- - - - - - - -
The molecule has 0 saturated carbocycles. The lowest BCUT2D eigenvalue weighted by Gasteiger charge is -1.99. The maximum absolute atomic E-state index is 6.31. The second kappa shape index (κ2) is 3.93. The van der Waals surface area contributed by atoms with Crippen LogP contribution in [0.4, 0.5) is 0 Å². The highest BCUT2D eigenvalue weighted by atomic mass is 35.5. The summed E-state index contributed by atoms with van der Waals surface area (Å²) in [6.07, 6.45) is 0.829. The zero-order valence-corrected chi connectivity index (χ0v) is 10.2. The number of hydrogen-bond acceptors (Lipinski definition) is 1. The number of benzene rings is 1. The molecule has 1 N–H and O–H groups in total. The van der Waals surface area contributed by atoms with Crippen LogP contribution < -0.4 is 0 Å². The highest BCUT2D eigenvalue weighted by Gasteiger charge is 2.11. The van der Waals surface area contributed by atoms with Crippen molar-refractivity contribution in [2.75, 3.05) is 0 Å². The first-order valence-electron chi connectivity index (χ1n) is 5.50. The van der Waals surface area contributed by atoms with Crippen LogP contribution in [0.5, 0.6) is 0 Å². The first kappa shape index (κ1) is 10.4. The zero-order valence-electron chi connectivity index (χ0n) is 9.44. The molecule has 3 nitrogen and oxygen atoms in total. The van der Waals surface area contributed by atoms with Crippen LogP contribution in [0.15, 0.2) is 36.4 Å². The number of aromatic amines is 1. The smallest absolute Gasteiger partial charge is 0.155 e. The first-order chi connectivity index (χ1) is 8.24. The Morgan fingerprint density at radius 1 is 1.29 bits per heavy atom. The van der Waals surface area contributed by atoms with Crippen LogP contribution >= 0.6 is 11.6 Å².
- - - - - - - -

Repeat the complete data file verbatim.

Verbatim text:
The molecule has 0 saturated carbocycles. The lowest BCUT2D eigenvalue weighted by Gasteiger charge is -1.99. The maximum absolute atomic E-state index is 6.31. The second kappa shape index (κ2) is 3.93. The van der Waals surface area contributed by atoms with Crippen LogP contribution in [0.4, 0.5) is 0 Å². The highest BCUT2D eigenvalue weighted by atomic mass is 35.5. The summed E-state index contributed by atoms with van der Waals surface area (Å²) in [6.07, 6.45) is 0.829. The zero-order valence-corrected chi connectivity index (χ0v) is 10.2. The number of hydrogen-bond acceptors (Lipinski definition) is 1. The number of benzene rings is 1. The molecule has 1 N–H and O–H groups in total. The van der Waals surface area contributed by atoms with Crippen LogP contribution < -0.4 is 0 Å². The highest BCUT2D eigenvalue weighted by Gasteiger charge is 2.11. The van der Waals surface area contributed by atoms with Crippen molar-refractivity contribution in [2.75, 3.05) is 0 Å². The first-order valence-electron chi connectivity index (χ1n) is 5.50. The van der Waals surface area contributed by atoms with Crippen LogP contribution in [0.5, 0.6) is 0 Å². The first kappa shape index (κ1) is 10.4. The zero-order valence-electron chi connectivity index (χ0n) is 9.44. The molecule has 3 nitrogen and oxygen atoms in total. The van der Waals surface area contributed by atoms with Crippen LogP contribution in [0.15, 0.2) is 36.4 Å². The number of aromatic amines is 1. The smallest absolute Gasteiger partial charge is 0.155 e. The first-order chi connectivity index (χ1) is 8.24. The Morgan fingerprint density at radius 1 is 1.29 bits per heavy atom. The van der Waals surface area contributed by atoms with Crippen LogP contribution >= 0.6 is 11.6 Å².